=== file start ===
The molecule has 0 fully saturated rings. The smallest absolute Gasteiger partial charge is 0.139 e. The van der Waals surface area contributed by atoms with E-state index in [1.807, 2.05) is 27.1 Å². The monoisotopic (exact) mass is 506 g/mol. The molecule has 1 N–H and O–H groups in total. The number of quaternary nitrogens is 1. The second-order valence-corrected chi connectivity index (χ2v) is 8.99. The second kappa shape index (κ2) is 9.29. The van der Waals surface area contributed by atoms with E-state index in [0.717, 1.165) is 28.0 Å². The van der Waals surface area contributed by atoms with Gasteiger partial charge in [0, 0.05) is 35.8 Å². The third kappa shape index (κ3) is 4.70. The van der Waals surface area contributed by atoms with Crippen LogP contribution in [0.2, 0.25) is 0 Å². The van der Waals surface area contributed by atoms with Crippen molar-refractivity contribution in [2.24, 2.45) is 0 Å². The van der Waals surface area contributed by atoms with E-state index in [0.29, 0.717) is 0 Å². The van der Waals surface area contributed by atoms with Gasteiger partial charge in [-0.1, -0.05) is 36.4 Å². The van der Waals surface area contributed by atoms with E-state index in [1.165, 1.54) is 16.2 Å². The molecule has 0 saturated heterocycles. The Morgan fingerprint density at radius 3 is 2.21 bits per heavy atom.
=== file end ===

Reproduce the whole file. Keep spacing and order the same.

The molecule has 0 fully saturated rings. The smallest absolute Gasteiger partial charge is 0.139 e. The van der Waals surface area contributed by atoms with E-state index in [1.807, 2.05) is 27.1 Å². The monoisotopic (exact) mass is 506 g/mol. The molecule has 1 N–H and O–H groups in total. The number of quaternary nitrogens is 1. The second-order valence-corrected chi connectivity index (χ2v) is 8.99. The second kappa shape index (κ2) is 9.29. The van der Waals surface area contributed by atoms with E-state index in [0.717, 1.165) is 28.0 Å². The van der Waals surface area contributed by atoms with Gasteiger partial charge in [0, 0.05) is 35.8 Å². The third kappa shape index (κ3) is 4.70. The van der Waals surface area contributed by atoms with Crippen LogP contribution in [0.2, 0.25) is 0 Å². The van der Waals surface area contributed by atoms with Crippen molar-refractivity contribution in [2.24, 2.45) is 0 Å². The van der Waals surface area contributed by atoms with E-state index in [0.29, 0.717) is 0 Å². The van der Waals surface area contributed by atoms with Gasteiger partial charge in [-0.1, -0.05) is 36.4 Å². The van der Waals surface area contributed by atoms with E-state index in [1.165, 1.54) is 16.2 Å². The molecule has 0 saturated heterocycles. The Morgan fingerprint density at radius 3 is 2.21 bits per heavy atom.